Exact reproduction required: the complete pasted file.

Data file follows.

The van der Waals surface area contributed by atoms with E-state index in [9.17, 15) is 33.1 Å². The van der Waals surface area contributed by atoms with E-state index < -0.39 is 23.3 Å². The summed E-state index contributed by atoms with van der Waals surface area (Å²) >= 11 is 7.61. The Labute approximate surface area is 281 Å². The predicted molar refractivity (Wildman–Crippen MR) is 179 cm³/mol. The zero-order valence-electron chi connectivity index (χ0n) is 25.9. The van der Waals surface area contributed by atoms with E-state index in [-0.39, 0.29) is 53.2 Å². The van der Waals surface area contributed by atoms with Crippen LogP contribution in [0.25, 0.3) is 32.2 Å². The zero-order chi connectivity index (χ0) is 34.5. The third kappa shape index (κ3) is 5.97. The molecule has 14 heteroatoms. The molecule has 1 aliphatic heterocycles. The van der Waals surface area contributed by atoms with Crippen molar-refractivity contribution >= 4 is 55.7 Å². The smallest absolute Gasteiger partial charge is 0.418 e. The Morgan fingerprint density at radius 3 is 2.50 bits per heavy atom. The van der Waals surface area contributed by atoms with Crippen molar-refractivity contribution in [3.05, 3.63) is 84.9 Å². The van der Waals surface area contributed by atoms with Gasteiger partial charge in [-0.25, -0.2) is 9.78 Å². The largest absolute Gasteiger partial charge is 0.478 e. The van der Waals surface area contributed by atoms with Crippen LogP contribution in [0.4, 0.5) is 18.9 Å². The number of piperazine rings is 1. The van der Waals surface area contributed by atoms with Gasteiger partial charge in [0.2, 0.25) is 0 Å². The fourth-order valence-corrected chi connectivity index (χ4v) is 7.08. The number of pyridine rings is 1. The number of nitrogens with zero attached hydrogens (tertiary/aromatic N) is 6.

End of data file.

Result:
The van der Waals surface area contributed by atoms with E-state index in [9.17, 15) is 33.1 Å². The van der Waals surface area contributed by atoms with E-state index < -0.39 is 23.3 Å². The summed E-state index contributed by atoms with van der Waals surface area (Å²) >= 11 is 7.61. The Labute approximate surface area is 281 Å². The predicted molar refractivity (Wildman–Crippen MR) is 179 cm³/mol. The zero-order valence-electron chi connectivity index (χ0n) is 25.9. The van der Waals surface area contributed by atoms with E-state index in [-0.39, 0.29) is 53.2 Å². The van der Waals surface area contributed by atoms with Crippen LogP contribution in [0.25, 0.3) is 32.2 Å². The zero-order chi connectivity index (χ0) is 34.5. The third kappa shape index (κ3) is 5.97. The molecule has 14 heteroatoms. The molecule has 1 aliphatic heterocycles. The van der Waals surface area contributed by atoms with Crippen molar-refractivity contribution >= 4 is 55.7 Å². The smallest absolute Gasteiger partial charge is 0.418 e. The Morgan fingerprint density at radius 3 is 2.50 bits per heavy atom. The van der Waals surface area contributed by atoms with Crippen molar-refractivity contribution in [3.05, 3.63) is 84.9 Å². The van der Waals surface area contributed by atoms with Gasteiger partial charge in [-0.25, -0.2) is 9.78 Å². The largest absolute Gasteiger partial charge is 0.478 e. The van der Waals surface area contributed by atoms with Crippen LogP contribution in [0.4, 0.5) is 18.9 Å². The number of piperazine rings is 1. The van der Waals surface area contributed by atoms with Gasteiger partial charge in [0.2, 0.25) is 0 Å². The fourth-order valence-corrected chi connectivity index (χ4v) is 7.08. The number of pyridine rings is 1. The number of nitrogens with zero attached hydrogens (tertiary/aromatic N) is 6.